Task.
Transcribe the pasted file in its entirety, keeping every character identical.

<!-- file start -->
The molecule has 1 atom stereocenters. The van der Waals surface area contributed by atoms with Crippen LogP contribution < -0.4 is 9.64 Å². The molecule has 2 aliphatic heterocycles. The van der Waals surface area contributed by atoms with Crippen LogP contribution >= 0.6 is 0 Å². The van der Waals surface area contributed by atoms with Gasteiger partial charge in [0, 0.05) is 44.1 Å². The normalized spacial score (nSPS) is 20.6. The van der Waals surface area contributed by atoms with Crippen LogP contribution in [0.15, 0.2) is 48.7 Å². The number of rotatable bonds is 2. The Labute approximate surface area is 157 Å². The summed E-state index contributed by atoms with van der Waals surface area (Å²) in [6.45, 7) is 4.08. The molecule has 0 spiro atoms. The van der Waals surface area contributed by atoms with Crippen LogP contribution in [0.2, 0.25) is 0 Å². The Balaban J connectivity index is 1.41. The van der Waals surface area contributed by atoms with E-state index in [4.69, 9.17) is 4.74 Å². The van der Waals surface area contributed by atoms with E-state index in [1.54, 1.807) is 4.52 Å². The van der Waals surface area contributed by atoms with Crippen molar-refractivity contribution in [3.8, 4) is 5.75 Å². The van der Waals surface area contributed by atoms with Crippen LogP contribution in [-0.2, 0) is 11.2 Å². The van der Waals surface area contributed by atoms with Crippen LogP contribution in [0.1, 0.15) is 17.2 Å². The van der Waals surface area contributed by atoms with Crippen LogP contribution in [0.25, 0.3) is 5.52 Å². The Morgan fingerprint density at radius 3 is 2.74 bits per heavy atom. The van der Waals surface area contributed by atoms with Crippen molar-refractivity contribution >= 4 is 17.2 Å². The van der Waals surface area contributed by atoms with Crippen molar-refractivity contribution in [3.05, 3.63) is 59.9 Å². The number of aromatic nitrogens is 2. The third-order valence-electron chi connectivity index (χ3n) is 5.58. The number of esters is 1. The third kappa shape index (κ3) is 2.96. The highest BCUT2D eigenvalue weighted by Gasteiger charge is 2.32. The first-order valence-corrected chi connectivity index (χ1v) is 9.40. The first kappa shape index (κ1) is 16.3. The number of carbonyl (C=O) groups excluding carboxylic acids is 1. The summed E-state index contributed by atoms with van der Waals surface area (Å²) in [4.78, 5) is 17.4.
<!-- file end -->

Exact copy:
The molecule has 1 atom stereocenters. The van der Waals surface area contributed by atoms with Crippen LogP contribution < -0.4 is 9.64 Å². The molecule has 2 aliphatic heterocycles. The van der Waals surface area contributed by atoms with Crippen LogP contribution >= 0.6 is 0 Å². The van der Waals surface area contributed by atoms with Gasteiger partial charge in [0, 0.05) is 44.1 Å². The normalized spacial score (nSPS) is 20.6. The van der Waals surface area contributed by atoms with Crippen LogP contribution in [0.15, 0.2) is 48.7 Å². The number of rotatable bonds is 2. The Labute approximate surface area is 157 Å². The summed E-state index contributed by atoms with van der Waals surface area (Å²) in [6.45, 7) is 4.08. The molecule has 0 spiro atoms. The van der Waals surface area contributed by atoms with Crippen LogP contribution in [0.2, 0.25) is 0 Å². The Balaban J connectivity index is 1.41. The van der Waals surface area contributed by atoms with E-state index in [4.69, 9.17) is 4.74 Å². The van der Waals surface area contributed by atoms with E-state index in [1.54, 1.807) is 4.52 Å². The van der Waals surface area contributed by atoms with Crippen molar-refractivity contribution in [3.8, 4) is 5.75 Å². The van der Waals surface area contributed by atoms with Crippen LogP contribution in [-0.2, 0) is 11.2 Å². The van der Waals surface area contributed by atoms with Crippen LogP contribution in [0.1, 0.15) is 17.2 Å². The van der Waals surface area contributed by atoms with Crippen LogP contribution in [0.25, 0.3) is 5.52 Å². The Morgan fingerprint density at radius 3 is 2.74 bits per heavy atom. The van der Waals surface area contributed by atoms with Crippen molar-refractivity contribution >= 4 is 17.2 Å². The van der Waals surface area contributed by atoms with Crippen molar-refractivity contribution in [3.05, 3.63) is 59.9 Å². The number of aromatic nitrogens is 2. The third-order valence-electron chi connectivity index (χ3n) is 5.58. The number of esters is 1. The third kappa shape index (κ3) is 2.96. The highest BCUT2D eigenvalue weighted by Gasteiger charge is 2.32. The first-order valence-corrected chi connectivity index (χ1v) is 9.40. The first kappa shape index (κ1) is 16.3. The number of carbonyl (C=O) groups excluding carboxylic acids is 1. The summed E-state index contributed by atoms with van der Waals surface area (Å²) in [4.78, 5) is 17.4.